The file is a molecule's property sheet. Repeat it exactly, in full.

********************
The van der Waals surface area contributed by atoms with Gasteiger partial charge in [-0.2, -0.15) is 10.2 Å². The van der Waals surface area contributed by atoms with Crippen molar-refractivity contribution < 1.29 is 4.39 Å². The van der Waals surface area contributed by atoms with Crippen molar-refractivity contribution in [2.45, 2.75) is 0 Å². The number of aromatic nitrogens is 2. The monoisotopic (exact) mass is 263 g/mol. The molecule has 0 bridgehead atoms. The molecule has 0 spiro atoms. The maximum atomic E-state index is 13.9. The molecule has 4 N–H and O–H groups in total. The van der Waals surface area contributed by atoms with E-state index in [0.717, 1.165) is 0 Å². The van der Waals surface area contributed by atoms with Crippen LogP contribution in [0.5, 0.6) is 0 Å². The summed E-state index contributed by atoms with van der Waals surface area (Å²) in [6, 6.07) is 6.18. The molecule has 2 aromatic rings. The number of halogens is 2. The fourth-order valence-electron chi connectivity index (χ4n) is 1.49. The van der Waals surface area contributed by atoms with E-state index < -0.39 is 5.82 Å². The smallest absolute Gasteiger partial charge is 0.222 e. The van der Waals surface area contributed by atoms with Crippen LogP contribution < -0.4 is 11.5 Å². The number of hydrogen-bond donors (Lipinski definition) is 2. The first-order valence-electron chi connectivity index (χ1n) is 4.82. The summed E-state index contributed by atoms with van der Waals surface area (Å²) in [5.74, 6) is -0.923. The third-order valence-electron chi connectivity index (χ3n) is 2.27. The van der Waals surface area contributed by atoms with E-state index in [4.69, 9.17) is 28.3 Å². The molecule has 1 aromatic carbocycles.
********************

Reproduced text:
The van der Waals surface area contributed by atoms with Gasteiger partial charge in [-0.2, -0.15) is 10.2 Å². The van der Waals surface area contributed by atoms with Crippen molar-refractivity contribution < 1.29 is 4.39 Å². The van der Waals surface area contributed by atoms with Crippen molar-refractivity contribution in [2.45, 2.75) is 0 Å². The number of aromatic nitrogens is 2. The monoisotopic (exact) mass is 263 g/mol. The molecule has 0 bridgehead atoms. The molecule has 0 spiro atoms. The maximum atomic E-state index is 13.9. The molecule has 4 N–H and O–H groups in total. The van der Waals surface area contributed by atoms with E-state index in [0.717, 1.165) is 0 Å². The van der Waals surface area contributed by atoms with Crippen LogP contribution in [0.5, 0.6) is 0 Å². The summed E-state index contributed by atoms with van der Waals surface area (Å²) in [6, 6.07) is 6.18. The molecule has 2 aromatic rings. The number of halogens is 2. The fourth-order valence-electron chi connectivity index (χ4n) is 1.49. The van der Waals surface area contributed by atoms with E-state index < -0.39 is 5.82 Å². The smallest absolute Gasteiger partial charge is 0.222 e. The van der Waals surface area contributed by atoms with Crippen LogP contribution < -0.4 is 11.5 Å². The number of hydrogen-bond donors (Lipinski definition) is 2. The first-order valence-electron chi connectivity index (χ1n) is 4.82. The summed E-state index contributed by atoms with van der Waals surface area (Å²) in [5.74, 6) is -0.923. The third-order valence-electron chi connectivity index (χ3n) is 2.27. The van der Waals surface area contributed by atoms with E-state index in [4.69, 9.17) is 28.3 Å². The molecule has 1 aromatic carbocycles.